March 1, 2017

Bylakuppe- Monasteries, Monks and Momos

Until I took a detour, the surroundings were no different from the many interior highways that run through the state of Karnataka. From then on, it seemed a different place with Tibetan scripts written everywhere, fluttering prayer flags, strolling maroon robed monks and the waft of Tibetan cuisine from restaurants. Though Bylakuppe is geographically in Karnataka, it did seem like I was transported a few thousand kilometers away to the highlands of Tibet. Despite the influx of tourists in the last many years that has made it a far cry from the serene Buddhist settlements up in the Himalayas, Bylakuppe still remains a secluded place away from the maddening world outside.

Located in Mysore district and bordering Coorg, Bylakuppe is the largest Tibetan settlement in India, south of the Himalayas. Bylakuppe was established in 1960s when the then Mysore government allotted 3000 acres of land for Tibetan exile settlement. They were also provided with houses, schools and primary health care. Home to tens of thousands of Tibetans who have come from places as far as Tibet, Nepal and even Mongolia, Bylakuppe can arguably be called the Tibet of South India. It is also home to all the four major schools of Tibetan Buddhism- Nyingmapa, Sakya, Kagyudpa and Gelugpa.

Vast open lands strewn with Tibetan houses, prayer flags and colourful monasteries welcomed as I rode past many Buddhist monks. The most popular and visited monastery is Namdroling, which can be sighted from a distance. I quickly walked past the hordes of visitors into the premises of the monastery. It gets quite crowded here during the weekends. Believed to the largest teaching centre of Nyingmapa sect, Namdroling monastery houses more than 4000 monks who come here to study. Zangdog Palri Temple is the first attractive structure as you enter the temple. I feel this temple arguably has the most beautiful exterior amongst all other temples and monasteries in Bylakuppe. The hemispherical structure atop its roof is definitely the highlight of this temple.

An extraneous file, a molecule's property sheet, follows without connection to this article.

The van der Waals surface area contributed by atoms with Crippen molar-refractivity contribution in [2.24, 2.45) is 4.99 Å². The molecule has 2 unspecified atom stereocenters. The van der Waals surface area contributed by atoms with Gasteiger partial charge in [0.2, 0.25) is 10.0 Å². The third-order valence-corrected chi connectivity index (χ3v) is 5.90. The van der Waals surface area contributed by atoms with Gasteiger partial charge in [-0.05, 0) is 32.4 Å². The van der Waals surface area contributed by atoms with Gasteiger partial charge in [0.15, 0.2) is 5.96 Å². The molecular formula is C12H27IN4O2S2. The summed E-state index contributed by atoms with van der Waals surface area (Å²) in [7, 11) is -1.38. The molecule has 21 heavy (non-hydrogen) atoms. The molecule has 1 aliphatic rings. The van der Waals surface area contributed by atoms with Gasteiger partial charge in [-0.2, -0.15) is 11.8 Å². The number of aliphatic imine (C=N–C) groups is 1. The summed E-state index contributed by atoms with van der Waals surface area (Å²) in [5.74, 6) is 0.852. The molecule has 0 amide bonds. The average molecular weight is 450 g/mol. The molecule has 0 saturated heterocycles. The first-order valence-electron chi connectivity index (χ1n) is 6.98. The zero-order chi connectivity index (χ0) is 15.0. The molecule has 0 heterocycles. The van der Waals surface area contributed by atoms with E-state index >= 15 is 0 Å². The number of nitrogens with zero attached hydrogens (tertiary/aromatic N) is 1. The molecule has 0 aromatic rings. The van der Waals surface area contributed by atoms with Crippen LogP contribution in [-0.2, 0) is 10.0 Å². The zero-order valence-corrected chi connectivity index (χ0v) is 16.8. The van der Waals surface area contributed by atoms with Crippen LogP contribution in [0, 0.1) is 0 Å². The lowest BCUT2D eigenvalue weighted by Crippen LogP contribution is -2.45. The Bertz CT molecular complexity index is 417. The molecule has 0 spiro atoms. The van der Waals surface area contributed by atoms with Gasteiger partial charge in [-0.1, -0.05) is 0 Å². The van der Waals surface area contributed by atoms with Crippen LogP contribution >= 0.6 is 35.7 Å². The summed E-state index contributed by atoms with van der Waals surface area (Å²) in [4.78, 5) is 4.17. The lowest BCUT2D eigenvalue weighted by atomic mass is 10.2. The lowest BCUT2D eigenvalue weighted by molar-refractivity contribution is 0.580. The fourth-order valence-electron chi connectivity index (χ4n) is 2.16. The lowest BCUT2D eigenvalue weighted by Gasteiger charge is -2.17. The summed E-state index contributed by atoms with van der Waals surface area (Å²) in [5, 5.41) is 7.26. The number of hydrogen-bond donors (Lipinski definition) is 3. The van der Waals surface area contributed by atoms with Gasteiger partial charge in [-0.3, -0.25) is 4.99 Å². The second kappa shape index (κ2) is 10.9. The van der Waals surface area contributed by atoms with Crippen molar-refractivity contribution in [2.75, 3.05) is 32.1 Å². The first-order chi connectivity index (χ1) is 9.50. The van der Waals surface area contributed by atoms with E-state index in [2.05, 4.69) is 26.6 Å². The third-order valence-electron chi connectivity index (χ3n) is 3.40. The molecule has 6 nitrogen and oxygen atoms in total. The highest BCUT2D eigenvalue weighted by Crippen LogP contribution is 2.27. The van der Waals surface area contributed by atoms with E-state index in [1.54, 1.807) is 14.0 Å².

To the left of it lies Padmavasambhava Buddhist Vihara also referred to as Golden temple. With coulourful wall paintings beside its entrance, the interiors can leave a first time visitor gaping for a while. The 60 foot tall statues of Guru Padmasambhava, Buddha Sakhyamuni and Buddha Amitayus sit serenely amidst the colourful paintings, sculptures, small statues and other paraphernalia. Made of copper and plated with gold, the insides of the statues have scriptures, relics and clay moulded stupas. I sat down near one of the colourful pillars to get away from the crowd who were keener on taking selfies than soaking in the ambiance of the temple. Visitors aren’t allowed near the statues and can be viewed only from a few feet away. However, Tibetan visitors are allowed to go atop the raised platforms to pay their homage, and were let in by the lone monk who patrolled around. If not for the crowd, the huge hall is an ideal place to meditate and let go of your worries. After a few minutes of meditation, I strolled around the hall which also has numerous colourful wall paintings that depict the life story of Buddha, his disciples, various deities, throne holders of Palyul tradition and scholars of Nyingmapa sect.

As more crowd walked in, I headed out to the nearby prayer hall where gongs were played and hymns were chanted. Visitors aren’t allowed inside during prayer time and hence had to listen from outside. On my way out of the monastery, spotted a few young monks playing badminton in a narrow passage near their lodging facility. Though they follow the schedules of their monastic life, the monks do find time for their recreational activities and to go around Bylakuppe or the nearby town.  Opposite to the golden temple is a line of shops that sell a variety of Tibetan items, artifacts, jewellery, books and flags. This is an ideal place to pick up a Tibetan souvenir.